Haitian President Jovenel Moïse was assassinated at home at around 1 a.m. Wednesday by an unidentified group of gunmen, AP reports.
The latest: President Bidenexpressed support for the people of Haiti on Wednesday, saying in a statement: "We condemn this heinous act, and I am sending my sincere wishes for First Lady Moïse’s recovery."
- "The United States offers condolences to the people of Haiti, and we stand ready to assist as we continue to work for a safe and secure Haiti," Biden added.
- White House press secretary Jen Psaki said this morning on CNN that the White House and State Department are still gathering details about the situation.
State of play: Moïse's wife, first lady Martine Moïse, is hospitalized, interim Prime Minister Claude Joseph said in a statement Wednesday. The U.S. Embassy in Port-au-prince issued a security alert calling on staff to avoid unnecessary travel in the area.
What they're saying: Joseph condemned what he called an "inhumane and barbaric act," adding: "The country’s security situation is under the control of the National Police of Haiti and the Armed Forces of Haiti. Democracy and the republic will win."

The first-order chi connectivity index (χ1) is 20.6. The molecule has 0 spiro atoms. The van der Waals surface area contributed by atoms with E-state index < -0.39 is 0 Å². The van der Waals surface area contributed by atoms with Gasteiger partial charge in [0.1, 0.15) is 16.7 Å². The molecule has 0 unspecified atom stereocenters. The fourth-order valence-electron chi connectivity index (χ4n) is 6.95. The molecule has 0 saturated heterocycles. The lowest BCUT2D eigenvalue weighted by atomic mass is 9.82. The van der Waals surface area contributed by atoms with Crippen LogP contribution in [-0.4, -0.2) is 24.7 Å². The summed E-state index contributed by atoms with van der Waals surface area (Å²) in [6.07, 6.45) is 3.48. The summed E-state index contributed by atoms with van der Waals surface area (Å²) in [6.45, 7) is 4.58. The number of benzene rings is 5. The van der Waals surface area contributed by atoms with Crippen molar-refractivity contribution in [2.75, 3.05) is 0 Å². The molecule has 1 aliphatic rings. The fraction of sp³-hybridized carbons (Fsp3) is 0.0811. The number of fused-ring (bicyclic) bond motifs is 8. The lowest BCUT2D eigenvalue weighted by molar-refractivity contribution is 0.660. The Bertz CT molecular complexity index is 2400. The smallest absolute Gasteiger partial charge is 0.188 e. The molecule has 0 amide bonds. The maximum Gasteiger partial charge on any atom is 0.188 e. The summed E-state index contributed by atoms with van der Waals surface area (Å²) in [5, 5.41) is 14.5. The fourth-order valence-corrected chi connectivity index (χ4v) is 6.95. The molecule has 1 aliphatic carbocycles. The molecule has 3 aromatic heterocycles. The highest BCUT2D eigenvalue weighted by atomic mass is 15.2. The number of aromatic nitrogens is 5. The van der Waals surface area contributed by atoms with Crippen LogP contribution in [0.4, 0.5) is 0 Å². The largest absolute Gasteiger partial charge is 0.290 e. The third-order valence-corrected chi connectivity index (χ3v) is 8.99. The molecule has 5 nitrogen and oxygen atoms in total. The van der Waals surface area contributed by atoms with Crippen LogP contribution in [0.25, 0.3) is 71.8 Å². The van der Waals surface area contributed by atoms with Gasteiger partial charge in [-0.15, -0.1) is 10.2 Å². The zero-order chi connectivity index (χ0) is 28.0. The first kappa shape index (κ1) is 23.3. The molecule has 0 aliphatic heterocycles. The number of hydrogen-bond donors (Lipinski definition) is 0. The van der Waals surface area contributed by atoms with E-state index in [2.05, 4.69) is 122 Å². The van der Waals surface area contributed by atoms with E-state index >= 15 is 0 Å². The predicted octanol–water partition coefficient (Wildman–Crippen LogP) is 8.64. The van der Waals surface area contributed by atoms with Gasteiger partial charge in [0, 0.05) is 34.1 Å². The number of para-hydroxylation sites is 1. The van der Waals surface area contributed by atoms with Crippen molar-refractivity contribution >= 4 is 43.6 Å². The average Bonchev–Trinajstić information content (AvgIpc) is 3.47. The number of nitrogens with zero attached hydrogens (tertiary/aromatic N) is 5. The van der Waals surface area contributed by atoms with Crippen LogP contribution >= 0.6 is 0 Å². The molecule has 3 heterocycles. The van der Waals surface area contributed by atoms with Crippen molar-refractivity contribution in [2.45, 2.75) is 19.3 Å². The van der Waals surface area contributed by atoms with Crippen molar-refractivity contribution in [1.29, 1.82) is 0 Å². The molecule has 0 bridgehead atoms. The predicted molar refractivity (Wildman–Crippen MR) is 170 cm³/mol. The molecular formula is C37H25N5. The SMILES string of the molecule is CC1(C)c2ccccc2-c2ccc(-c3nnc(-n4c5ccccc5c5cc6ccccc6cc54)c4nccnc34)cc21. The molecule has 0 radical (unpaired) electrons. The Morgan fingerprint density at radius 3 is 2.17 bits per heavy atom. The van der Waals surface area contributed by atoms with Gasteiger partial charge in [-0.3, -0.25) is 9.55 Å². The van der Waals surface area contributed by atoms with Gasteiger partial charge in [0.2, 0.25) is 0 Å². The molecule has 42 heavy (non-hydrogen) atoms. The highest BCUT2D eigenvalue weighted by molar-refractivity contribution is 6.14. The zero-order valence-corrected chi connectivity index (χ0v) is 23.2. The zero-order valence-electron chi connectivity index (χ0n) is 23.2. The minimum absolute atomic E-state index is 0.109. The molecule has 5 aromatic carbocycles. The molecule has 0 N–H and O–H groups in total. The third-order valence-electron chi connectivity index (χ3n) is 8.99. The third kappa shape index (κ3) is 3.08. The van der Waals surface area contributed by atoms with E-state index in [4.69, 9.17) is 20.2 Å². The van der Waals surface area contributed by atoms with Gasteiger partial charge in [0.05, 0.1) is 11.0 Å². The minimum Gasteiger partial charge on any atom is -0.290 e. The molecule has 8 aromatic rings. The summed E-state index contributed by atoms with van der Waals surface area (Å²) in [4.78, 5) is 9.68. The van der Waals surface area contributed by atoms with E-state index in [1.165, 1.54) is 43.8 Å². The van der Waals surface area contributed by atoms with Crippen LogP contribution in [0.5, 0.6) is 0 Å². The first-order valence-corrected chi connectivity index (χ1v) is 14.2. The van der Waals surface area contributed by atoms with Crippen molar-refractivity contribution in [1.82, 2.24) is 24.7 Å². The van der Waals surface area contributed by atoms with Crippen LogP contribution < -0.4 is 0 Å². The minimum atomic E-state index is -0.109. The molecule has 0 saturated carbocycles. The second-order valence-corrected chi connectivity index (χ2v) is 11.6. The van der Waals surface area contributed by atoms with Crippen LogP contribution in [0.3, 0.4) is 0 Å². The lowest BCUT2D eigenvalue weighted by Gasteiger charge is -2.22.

- Joseph said the "highly coordinated" attack was carried out by a "highly trained and heavily armed group" at around 1 a.m. on July 7. He called on the international community to launch an investigation, and for the United Nations Security Council to hold a meeting on Haiti as soon as possible.
- "We urge Haitians to show restraint and maintain a peaceful environment over the coming days," Joseph said.
The big picture: The violence comes amid increasing political instability in Haiti and calls for Moïse's removal from office before his term ended. Gang violence has spiked significantly in the capital of Port-au-Prince as the country continues to grapple with poverty and a cycle of delayed election.